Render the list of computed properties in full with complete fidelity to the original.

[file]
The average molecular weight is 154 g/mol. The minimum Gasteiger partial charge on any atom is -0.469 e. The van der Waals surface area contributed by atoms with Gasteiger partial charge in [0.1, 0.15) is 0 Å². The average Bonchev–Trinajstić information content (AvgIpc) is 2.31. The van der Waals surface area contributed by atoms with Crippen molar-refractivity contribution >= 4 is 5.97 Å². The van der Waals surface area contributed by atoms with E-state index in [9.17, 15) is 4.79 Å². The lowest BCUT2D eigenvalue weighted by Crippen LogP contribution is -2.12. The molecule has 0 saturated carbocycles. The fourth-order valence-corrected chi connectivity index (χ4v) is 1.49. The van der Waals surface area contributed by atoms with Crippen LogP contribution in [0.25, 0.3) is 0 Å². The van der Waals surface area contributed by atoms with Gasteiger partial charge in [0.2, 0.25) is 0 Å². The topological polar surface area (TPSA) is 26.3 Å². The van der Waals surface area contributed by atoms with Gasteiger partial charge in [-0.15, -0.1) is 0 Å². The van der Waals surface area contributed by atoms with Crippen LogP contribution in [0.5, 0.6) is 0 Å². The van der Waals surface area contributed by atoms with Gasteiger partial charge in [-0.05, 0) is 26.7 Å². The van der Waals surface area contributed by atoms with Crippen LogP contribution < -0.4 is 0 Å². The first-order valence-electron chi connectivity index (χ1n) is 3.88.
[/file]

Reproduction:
The average molecular weight is 154 g/mol. The minimum Gasteiger partial charge on any atom is -0.469 e. The van der Waals surface area contributed by atoms with Gasteiger partial charge in [0.1, 0.15) is 0 Å². The average Bonchev–Trinajstić information content (AvgIpc) is 2.31. The van der Waals surface area contributed by atoms with Crippen molar-refractivity contribution >= 4 is 5.97 Å². The van der Waals surface area contributed by atoms with E-state index in [9.17, 15) is 4.79 Å². The lowest BCUT2D eigenvalue weighted by Crippen LogP contribution is -2.12. The molecule has 0 saturated carbocycles. The fourth-order valence-corrected chi connectivity index (χ4v) is 1.49. The van der Waals surface area contributed by atoms with Crippen LogP contribution in [0.25, 0.3) is 0 Å². The van der Waals surface area contributed by atoms with Gasteiger partial charge in [0.2, 0.25) is 0 Å². The topological polar surface area (TPSA) is 26.3 Å². The van der Waals surface area contributed by atoms with Gasteiger partial charge in [-0.15, -0.1) is 0 Å². The van der Waals surface area contributed by atoms with Crippen LogP contribution in [0.5, 0.6) is 0 Å². The van der Waals surface area contributed by atoms with Gasteiger partial charge in [-0.05, 0) is 26.7 Å². The van der Waals surface area contributed by atoms with Crippen LogP contribution < -0.4 is 0 Å². The first-order valence-electron chi connectivity index (χ1n) is 3.88.